SCOTUS: No Warrantless Phone Searches

    Former president of the rightwing Swiss People's Party, Ueli Maurer is seen in silhouette as he uses his mobile phone during the National Council's winter session at the Parliament on December 8, 2008 in Bern, Switzerland. A vote of the Federal Assembly – a joint session of the House of Representatives and Senate – will decide on December 10 who will succeed the outgoing Defence minister, Samuel Schmid, who announced he was stepping down last month. Former Justice minister Christoph Blocher and former president of the rightwing Swiss People's Party, Ueli Maurer are both candidates for a seat in Switzerland's seven-member cabinet called the Swiss Federal Council. 
         AFP PHOTO / FABRICE COFFRINI (Photo credit should read FABRICE COFFRINI/AFP/Getty Images)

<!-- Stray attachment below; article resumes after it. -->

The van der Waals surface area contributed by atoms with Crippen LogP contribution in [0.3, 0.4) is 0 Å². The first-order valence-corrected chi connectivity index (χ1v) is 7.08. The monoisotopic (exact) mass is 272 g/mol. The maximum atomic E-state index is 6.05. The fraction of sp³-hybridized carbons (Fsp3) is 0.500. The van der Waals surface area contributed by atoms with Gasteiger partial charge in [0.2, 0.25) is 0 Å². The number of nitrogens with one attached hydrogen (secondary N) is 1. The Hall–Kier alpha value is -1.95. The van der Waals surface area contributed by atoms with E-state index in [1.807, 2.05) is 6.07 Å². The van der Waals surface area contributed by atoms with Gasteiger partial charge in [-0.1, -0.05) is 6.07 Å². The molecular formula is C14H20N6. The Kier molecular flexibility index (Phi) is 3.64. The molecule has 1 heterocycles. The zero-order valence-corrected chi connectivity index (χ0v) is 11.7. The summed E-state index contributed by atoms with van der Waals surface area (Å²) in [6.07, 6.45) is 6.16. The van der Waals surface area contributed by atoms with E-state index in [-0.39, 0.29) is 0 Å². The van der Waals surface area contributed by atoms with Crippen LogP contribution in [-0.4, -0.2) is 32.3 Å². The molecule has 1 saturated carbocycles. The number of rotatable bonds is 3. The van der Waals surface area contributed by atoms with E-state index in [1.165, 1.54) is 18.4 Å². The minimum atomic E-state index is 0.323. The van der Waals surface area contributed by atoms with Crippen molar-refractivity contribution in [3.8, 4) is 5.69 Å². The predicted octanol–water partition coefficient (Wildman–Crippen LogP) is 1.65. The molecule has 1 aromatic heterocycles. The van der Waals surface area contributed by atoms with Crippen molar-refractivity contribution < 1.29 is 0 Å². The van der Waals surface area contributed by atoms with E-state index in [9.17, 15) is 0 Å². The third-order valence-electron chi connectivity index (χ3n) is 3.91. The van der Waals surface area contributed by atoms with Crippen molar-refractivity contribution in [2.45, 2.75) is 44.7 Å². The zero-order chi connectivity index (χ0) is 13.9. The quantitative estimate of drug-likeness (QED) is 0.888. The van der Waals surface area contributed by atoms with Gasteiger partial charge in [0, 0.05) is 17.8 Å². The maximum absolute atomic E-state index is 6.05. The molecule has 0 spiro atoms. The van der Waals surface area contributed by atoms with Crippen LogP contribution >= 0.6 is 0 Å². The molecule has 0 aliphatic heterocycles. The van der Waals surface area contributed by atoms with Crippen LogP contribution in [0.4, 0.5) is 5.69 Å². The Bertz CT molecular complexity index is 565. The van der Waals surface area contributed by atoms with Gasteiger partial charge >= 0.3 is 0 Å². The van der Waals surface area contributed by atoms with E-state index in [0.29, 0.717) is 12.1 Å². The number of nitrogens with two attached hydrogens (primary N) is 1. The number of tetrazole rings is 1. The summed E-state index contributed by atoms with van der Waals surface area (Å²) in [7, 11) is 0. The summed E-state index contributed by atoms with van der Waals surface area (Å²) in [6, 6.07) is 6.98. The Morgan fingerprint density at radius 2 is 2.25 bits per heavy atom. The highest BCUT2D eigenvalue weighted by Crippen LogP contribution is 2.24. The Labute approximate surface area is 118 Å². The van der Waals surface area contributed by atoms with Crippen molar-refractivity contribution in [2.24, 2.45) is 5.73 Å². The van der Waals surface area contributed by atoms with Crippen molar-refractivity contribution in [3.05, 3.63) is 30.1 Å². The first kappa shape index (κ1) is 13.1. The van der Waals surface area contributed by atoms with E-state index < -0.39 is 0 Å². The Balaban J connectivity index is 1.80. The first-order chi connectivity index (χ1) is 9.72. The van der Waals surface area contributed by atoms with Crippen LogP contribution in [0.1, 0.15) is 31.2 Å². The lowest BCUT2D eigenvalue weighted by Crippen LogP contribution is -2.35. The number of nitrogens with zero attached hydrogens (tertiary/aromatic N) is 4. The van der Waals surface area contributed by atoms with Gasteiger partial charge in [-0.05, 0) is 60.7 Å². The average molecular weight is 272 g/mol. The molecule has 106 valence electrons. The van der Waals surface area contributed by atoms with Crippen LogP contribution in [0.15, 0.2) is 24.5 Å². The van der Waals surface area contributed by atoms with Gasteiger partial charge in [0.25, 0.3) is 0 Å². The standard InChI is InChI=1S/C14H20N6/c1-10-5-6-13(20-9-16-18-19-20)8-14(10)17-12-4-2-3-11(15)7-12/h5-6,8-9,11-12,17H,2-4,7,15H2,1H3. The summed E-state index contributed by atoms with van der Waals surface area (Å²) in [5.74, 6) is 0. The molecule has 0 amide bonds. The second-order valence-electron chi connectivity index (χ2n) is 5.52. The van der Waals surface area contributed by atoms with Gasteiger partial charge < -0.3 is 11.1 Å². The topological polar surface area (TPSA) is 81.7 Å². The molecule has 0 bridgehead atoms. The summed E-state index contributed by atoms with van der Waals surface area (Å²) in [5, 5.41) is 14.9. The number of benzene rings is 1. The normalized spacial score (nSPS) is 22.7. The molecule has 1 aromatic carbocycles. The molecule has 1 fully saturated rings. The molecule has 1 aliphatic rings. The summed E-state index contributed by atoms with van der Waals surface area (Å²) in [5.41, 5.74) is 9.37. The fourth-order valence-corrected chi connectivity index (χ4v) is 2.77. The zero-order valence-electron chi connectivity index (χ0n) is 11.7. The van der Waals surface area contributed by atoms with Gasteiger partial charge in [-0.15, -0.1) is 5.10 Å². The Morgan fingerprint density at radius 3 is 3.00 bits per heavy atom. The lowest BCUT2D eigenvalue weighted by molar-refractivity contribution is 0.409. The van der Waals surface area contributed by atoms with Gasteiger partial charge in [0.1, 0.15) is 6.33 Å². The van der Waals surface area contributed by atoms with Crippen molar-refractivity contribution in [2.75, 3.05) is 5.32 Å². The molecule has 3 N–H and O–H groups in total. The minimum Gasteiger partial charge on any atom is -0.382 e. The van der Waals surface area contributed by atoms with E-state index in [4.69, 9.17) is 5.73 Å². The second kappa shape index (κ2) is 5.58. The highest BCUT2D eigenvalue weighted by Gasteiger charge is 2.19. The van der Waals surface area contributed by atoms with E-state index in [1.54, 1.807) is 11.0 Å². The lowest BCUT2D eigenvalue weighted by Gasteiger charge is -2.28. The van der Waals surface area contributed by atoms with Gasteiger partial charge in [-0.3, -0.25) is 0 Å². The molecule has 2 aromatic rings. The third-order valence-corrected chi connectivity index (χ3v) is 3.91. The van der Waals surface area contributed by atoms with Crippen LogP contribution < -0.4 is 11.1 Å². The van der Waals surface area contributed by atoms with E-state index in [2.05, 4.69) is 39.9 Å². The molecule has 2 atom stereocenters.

Fabrice Coffrini/AFP/Getty

    The Supreme Court on Wednesday ruled 9-0 that police may not search the cellphones of people they arrest without a search warrant. There are, as is always true for searches, exceptions, such as in the case of child abduction or bomb threats. “Modern cellphones are not just another technological convenience. With all they contain and all they may reveal, they hold for many Americans the privacies of life,” wrote Chief Justice John Roberts. “The fact that technology now allows an individual to carry such information in his hand does not make the information any less worthy of the protection for which the Founders fought.”

    Read it at Associated Press